Hey everyone! I decided to put a few extra batteries in the background color of the article image above. 🙂 I’m actually pretty charged up about our topic today, particularly about jq, which is a lightweight and flexible command-line JSON processor with “batteries included”.
JSON has become the lingua franca for exchanging data on the web, and we (as developers) need to know how to process JSON data so we can be positioned for the present and for the future. We recently learned about Consuming Node.js Microservices Created with Stdlib which provided a high-level tour covering several methods for parsing and processing JSON data. Today, we’re zooming in and learning more about consuming Web API JSON data from bash using curl and jq. Once again, we’ll be consuming data from a microservice created with the excellent stdlib platform. Our learning, however, will be universally applicable for consuming Web API JSON data from any http endpoint. Most importantly, we’re going to have fun in the process! 🙂 Continue reading
In our last article, we learned how to create Node.js microservices using Polybit’s stdlib platform. We created a fabulous (IMHO 🙂 ) GPS service that enabled us to retrieve the name of a city based on its GPS coordinates. Today, we’re going to learn how to consume data returned from this stdlib GPS microservice using several methods. While the information presented here is specific to consuming Polybit stdlib microservices, many aspects of this article will be generally applicable for consuming Web API JSON data from any http endpoint. Strap on your seatbelts as we embark on a whirlwind tour to learn about consuming JSON data from a variety of contexts…and I’m talking about some serious variety! Continue reading
In a previous tutorial, we learned how to send email notifications Using Nodemailer and Gmail. In today’s session, we will learn how to play sounds using Node.js. As a bonus, we will learn how to continue to play a sound until our notification has been acknowledged by pressing a key on the keyboard. How does that sound? 🙂 Enough bad puns! 🙂 Let’s get started! Continue reading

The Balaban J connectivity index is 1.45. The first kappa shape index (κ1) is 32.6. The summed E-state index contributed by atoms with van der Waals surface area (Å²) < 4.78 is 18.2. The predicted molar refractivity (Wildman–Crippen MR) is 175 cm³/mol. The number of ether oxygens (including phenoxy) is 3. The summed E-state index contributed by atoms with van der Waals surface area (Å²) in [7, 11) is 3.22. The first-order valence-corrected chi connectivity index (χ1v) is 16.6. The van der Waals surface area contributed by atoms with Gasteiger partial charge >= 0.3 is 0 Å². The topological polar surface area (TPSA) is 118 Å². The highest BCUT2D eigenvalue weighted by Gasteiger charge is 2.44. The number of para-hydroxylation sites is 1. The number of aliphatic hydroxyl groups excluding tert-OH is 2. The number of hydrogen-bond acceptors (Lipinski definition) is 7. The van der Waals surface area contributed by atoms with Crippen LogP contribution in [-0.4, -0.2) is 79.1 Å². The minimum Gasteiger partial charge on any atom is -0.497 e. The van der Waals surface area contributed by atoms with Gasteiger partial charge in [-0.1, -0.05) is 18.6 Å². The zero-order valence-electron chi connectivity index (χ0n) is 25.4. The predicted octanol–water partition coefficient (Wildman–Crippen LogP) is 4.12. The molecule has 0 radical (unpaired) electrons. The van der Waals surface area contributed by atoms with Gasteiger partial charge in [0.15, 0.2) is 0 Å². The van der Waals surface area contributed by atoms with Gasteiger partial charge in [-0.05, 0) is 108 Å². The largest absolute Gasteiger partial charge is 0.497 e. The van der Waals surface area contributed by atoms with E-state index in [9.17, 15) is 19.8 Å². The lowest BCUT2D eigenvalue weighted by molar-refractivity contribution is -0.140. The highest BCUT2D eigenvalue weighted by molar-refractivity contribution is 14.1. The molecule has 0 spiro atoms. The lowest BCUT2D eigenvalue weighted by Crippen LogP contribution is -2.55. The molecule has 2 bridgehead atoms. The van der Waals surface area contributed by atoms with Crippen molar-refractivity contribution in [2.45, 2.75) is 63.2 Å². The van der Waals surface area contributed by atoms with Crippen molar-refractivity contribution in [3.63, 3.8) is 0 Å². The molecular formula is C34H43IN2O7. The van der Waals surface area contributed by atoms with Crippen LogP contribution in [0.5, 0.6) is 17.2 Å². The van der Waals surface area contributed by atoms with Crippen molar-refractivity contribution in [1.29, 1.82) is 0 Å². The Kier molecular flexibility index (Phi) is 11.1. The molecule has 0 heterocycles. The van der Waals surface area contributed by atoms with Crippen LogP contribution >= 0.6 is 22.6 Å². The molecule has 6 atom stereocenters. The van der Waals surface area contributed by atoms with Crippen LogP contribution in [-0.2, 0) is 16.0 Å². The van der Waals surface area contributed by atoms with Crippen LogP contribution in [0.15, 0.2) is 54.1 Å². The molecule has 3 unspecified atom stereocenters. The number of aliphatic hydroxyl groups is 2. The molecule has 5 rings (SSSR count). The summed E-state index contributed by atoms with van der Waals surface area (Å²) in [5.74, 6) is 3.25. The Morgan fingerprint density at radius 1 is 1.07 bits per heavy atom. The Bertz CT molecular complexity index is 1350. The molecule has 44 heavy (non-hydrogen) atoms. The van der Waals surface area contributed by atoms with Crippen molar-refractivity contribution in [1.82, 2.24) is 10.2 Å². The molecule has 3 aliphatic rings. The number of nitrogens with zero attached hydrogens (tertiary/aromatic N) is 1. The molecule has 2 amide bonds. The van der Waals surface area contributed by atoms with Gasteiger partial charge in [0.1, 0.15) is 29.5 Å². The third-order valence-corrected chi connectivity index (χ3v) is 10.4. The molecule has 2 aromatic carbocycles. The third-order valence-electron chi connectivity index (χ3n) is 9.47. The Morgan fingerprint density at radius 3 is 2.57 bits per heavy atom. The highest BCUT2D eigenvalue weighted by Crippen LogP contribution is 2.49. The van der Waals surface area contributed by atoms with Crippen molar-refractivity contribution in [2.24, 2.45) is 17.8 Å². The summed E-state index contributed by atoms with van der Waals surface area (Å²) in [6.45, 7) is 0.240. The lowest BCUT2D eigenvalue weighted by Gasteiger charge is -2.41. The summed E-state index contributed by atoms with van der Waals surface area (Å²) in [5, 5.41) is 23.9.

Microservices and serverless architectures are all the rage in the software industry. After working with Polybit’s amazing stdlib platform, I am clearly seeing the value of this promising technology! Today, I will introduce you to stdlib. I encourage you to work alongside me as we leverage stdlib to build a microservice that we can consume in a variety of contexts. Let’s get started with this fabulous technology! Continue reading
I’ve received questions from readers of my Beginner’s Guide to Installing Node.js on a Raspberry Pi wanting to know how to upgrade to more recent versions of Node.js on the Raspberry Pi. The steps are quite easy and can be adapted to other Debian variants as well including Ubuntu. I’m assuming you followed the steps in my Beginners’ Guide, especially under the “Install Node.js” section where we update the Raspbian/Debian package repository to include the Node.js binaries provided by NodeSource. Let’s get started! Continue reading
This article has been updated to cover the installation of the latest version of Node at the time of this writing which is Node 8.x.
In this installment of our LTM (Learning through Making) series of Node.js tutorials, we’re going to get Node up and running on a Raspberry Pi 3 or Pi 2. With the Raspberry Pi 3, you won’t need to buy a separate USB Wi-Fi adapter. I’m focusing on the Raspberry Pi 3/Pi 2 rather than older versions such as the Raspberry Pi B+ since these are the latest models at the time of this writing. The Raspberry Pi 3, for example, sports a 1.2 GHz quad-core ARMv8 chip with 1 GB of RAM versus the Raspberry Pi 1 Model B+’s 700 MHz single-core ARMv6 chip with 512 MB RAM.